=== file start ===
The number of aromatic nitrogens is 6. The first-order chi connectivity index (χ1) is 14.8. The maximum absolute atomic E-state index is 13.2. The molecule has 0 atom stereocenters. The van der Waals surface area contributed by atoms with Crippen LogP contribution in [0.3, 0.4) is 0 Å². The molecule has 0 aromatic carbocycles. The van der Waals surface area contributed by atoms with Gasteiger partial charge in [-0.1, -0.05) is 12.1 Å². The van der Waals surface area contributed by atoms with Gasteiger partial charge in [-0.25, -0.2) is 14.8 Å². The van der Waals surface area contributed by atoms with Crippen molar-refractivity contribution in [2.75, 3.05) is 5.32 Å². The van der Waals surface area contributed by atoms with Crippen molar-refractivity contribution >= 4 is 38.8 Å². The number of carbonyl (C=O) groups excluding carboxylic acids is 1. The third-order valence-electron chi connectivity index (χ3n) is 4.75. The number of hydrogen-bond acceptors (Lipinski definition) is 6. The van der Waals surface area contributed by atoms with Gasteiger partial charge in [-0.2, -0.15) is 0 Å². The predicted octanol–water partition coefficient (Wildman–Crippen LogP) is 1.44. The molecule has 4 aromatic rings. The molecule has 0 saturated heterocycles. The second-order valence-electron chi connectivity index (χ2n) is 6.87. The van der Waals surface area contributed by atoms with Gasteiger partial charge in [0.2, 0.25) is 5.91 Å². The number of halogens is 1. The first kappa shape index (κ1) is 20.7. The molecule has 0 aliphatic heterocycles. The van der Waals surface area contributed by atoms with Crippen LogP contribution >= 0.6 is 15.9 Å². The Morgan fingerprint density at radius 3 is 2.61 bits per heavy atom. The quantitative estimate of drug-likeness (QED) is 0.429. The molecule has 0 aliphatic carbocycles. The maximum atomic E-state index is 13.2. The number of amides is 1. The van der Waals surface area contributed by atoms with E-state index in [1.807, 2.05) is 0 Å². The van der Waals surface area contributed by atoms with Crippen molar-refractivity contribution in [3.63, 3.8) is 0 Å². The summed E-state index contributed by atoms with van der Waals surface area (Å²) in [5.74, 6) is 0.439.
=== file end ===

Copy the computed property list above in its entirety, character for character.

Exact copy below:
The number of aromatic nitrogens is 6. The first-order chi connectivity index (χ1) is 14.8. The maximum absolute atomic E-state index is 13.2. The molecule has 0 atom stereocenters. The van der Waals surface area contributed by atoms with Crippen LogP contribution in [0.3, 0.4) is 0 Å². The molecule has 0 aromatic carbocycles. The van der Waals surface area contributed by atoms with Gasteiger partial charge in [-0.1, -0.05) is 12.1 Å². The van der Waals surface area contributed by atoms with Gasteiger partial charge in [-0.25, -0.2) is 14.8 Å². The van der Waals surface area contributed by atoms with Crippen molar-refractivity contribution in [2.75, 3.05) is 5.32 Å². The van der Waals surface area contributed by atoms with Crippen molar-refractivity contribution >= 4 is 38.8 Å². The number of carbonyl (C=O) groups excluding carboxylic acids is 1. The third-order valence-electron chi connectivity index (χ3n) is 4.75. The number of hydrogen-bond acceptors (Lipinski definition) is 6. The van der Waals surface area contributed by atoms with Gasteiger partial charge in [-0.2, -0.15) is 0 Å². The predicted octanol–water partition coefficient (Wildman–Crippen LogP) is 1.44. The molecule has 4 aromatic rings. The molecule has 0 saturated heterocycles. The second-order valence-electron chi connectivity index (χ2n) is 6.87. The van der Waals surface area contributed by atoms with Gasteiger partial charge in [0.2, 0.25) is 5.91 Å². The number of halogens is 1. The first kappa shape index (κ1) is 20.7. The molecule has 0 aliphatic heterocycles. The van der Waals surface area contributed by atoms with Crippen LogP contribution >= 0.6 is 15.9 Å². The Morgan fingerprint density at radius 3 is 2.61 bits per heavy atom. The quantitative estimate of drug-likeness (QED) is 0.429. The molecule has 0 aliphatic carbocycles. The maximum atomic E-state index is 13.2. The number of amides is 1. The van der Waals surface area contributed by atoms with E-state index in [1.807, 2.05) is 0 Å². The van der Waals surface area contributed by atoms with Crippen molar-refractivity contribution in [3.63, 3.8) is 0 Å². The summed E-state index contributed by atoms with van der Waals surface area (Å²) in [5.74, 6) is 0.439.